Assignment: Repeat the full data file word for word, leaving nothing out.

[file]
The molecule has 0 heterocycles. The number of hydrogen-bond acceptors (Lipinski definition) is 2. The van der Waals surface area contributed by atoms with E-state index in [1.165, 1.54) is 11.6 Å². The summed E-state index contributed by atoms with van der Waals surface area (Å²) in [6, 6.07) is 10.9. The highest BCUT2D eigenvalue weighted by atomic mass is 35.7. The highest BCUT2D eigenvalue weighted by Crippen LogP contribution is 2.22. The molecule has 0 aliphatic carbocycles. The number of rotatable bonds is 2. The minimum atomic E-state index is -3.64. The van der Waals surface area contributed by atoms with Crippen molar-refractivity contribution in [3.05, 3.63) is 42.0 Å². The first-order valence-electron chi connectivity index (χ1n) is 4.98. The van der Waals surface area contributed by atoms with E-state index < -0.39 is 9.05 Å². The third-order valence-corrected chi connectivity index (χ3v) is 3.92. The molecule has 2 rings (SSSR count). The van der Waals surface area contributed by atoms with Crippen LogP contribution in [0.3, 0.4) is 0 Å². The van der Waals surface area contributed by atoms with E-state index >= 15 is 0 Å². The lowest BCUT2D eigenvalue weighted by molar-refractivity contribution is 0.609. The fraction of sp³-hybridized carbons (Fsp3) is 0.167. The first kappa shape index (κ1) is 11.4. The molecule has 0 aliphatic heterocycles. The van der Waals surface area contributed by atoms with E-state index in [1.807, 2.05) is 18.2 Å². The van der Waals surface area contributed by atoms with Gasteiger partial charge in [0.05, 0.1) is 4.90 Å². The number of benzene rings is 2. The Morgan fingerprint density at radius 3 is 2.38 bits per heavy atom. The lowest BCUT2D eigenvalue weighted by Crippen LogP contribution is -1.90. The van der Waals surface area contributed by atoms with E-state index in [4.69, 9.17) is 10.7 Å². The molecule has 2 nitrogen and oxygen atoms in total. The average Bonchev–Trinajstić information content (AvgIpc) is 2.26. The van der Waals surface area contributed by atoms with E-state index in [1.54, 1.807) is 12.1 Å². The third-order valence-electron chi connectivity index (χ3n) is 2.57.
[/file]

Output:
The molecule has 0 heterocycles. The number of hydrogen-bond acceptors (Lipinski definition) is 2. The van der Waals surface area contributed by atoms with E-state index in [1.165, 1.54) is 11.6 Å². The summed E-state index contributed by atoms with van der Waals surface area (Å²) in [6, 6.07) is 10.9. The highest BCUT2D eigenvalue weighted by atomic mass is 35.7. The highest BCUT2D eigenvalue weighted by Crippen LogP contribution is 2.22. The molecule has 0 aliphatic carbocycles. The number of rotatable bonds is 2. The minimum atomic E-state index is -3.64. The van der Waals surface area contributed by atoms with Crippen molar-refractivity contribution in [3.05, 3.63) is 42.0 Å². The first-order valence-electron chi connectivity index (χ1n) is 4.98. The van der Waals surface area contributed by atoms with E-state index < -0.39 is 9.05 Å². The third-order valence-corrected chi connectivity index (χ3v) is 3.92. The molecule has 2 rings (SSSR count). The van der Waals surface area contributed by atoms with Crippen LogP contribution in [0.3, 0.4) is 0 Å². The van der Waals surface area contributed by atoms with E-state index >= 15 is 0 Å². The lowest BCUT2D eigenvalue weighted by molar-refractivity contribution is 0.609. The fraction of sp³-hybridized carbons (Fsp3) is 0.167. The first kappa shape index (κ1) is 11.4. The molecule has 0 aliphatic heterocycles. The van der Waals surface area contributed by atoms with E-state index in [1.807, 2.05) is 18.2 Å². The van der Waals surface area contributed by atoms with Gasteiger partial charge in [0.05, 0.1) is 4.90 Å². The number of benzene rings is 2. The Morgan fingerprint density at radius 3 is 2.38 bits per heavy atom. The lowest BCUT2D eigenvalue weighted by Crippen LogP contribution is -1.90. The van der Waals surface area contributed by atoms with E-state index in [4.69, 9.17) is 10.7 Å². The molecule has 2 nitrogen and oxygen atoms in total. The average Bonchev–Trinajstić information content (AvgIpc) is 2.26. The van der Waals surface area contributed by atoms with E-state index in [1.54, 1.807) is 12.1 Å². The third-order valence-electron chi connectivity index (χ3n) is 2.57.